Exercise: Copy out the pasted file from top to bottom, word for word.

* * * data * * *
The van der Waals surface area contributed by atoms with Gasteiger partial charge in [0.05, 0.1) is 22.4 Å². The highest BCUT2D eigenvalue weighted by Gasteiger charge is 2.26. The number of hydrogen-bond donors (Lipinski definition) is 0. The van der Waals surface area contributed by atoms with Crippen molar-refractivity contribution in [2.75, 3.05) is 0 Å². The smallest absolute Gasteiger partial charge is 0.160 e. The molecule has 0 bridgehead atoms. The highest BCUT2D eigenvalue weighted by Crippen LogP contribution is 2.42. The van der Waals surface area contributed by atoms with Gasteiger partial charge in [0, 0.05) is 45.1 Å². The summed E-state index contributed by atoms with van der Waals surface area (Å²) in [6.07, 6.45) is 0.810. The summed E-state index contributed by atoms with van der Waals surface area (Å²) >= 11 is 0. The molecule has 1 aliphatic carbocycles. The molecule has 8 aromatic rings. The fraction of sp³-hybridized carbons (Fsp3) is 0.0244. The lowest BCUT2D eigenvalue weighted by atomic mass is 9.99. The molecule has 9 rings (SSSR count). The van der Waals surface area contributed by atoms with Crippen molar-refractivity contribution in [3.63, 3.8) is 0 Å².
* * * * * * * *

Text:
The van der Waals surface area contributed by atoms with Gasteiger partial charge in [0.05, 0.1) is 22.4 Å². The highest BCUT2D eigenvalue weighted by Gasteiger charge is 2.26. The number of hydrogen-bond donors (Lipinski definition) is 0. The van der Waals surface area contributed by atoms with Crippen molar-refractivity contribution in [2.75, 3.05) is 0 Å². The smallest absolute Gasteiger partial charge is 0.160 e. The molecule has 0 bridgehead atoms. The highest BCUT2D eigenvalue weighted by Crippen LogP contribution is 2.42. The van der Waals surface area contributed by atoms with Gasteiger partial charge in [0, 0.05) is 45.1 Å². The summed E-state index contributed by atoms with van der Waals surface area (Å²) in [6.07, 6.45) is 0.810. The summed E-state index contributed by atoms with van der Waals surface area (Å²) >= 11 is 0. The molecule has 1 aliphatic carbocycles. The molecule has 8 aromatic rings. The fraction of sp³-hybridized carbons (Fsp3) is 0.0244. The lowest BCUT2D eigenvalue weighted by atomic mass is 9.99. The molecule has 9 rings (SSSR count). The van der Waals surface area contributed by atoms with Crippen molar-refractivity contribution in [3.63, 3.8) is 0 Å².